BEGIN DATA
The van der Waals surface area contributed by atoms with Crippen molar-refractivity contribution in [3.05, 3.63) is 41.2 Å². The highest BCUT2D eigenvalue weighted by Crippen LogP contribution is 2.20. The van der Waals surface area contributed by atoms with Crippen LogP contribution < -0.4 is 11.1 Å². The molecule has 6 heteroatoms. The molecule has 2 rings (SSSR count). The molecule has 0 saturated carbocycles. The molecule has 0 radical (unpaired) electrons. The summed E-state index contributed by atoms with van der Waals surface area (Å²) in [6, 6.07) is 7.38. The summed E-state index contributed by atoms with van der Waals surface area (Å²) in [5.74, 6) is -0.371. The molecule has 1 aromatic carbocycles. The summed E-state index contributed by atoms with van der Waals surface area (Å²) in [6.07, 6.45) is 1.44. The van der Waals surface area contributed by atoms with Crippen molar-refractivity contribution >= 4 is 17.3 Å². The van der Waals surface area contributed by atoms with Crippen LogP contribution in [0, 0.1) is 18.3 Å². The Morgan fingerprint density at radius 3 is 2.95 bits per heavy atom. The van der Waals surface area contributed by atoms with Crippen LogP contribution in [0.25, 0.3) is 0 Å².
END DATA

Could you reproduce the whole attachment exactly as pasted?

The van der Waals surface area contributed by atoms with Crippen molar-refractivity contribution in [3.05, 3.63) is 41.2 Å². The highest BCUT2D eigenvalue weighted by Crippen LogP contribution is 2.20. The van der Waals surface area contributed by atoms with Crippen LogP contribution < -0.4 is 11.1 Å². The molecule has 6 heteroatoms. The molecule has 2 rings (SSSR count). The molecule has 0 saturated carbocycles. The molecule has 0 radical (unpaired) electrons. The summed E-state index contributed by atoms with van der Waals surface area (Å²) in [6, 6.07) is 7.38. The summed E-state index contributed by atoms with van der Waals surface area (Å²) in [5.74, 6) is -0.371. The molecule has 1 aromatic carbocycles. The summed E-state index contributed by atoms with van der Waals surface area (Å²) in [6.07, 6.45) is 1.44. The van der Waals surface area contributed by atoms with Crippen molar-refractivity contribution >= 4 is 17.3 Å². The van der Waals surface area contributed by atoms with Crippen LogP contribution in [0, 0.1) is 18.3 Å². The Morgan fingerprint density at radius 3 is 2.95 bits per heavy atom. The van der Waals surface area contributed by atoms with Crippen LogP contribution in [0.25, 0.3) is 0 Å².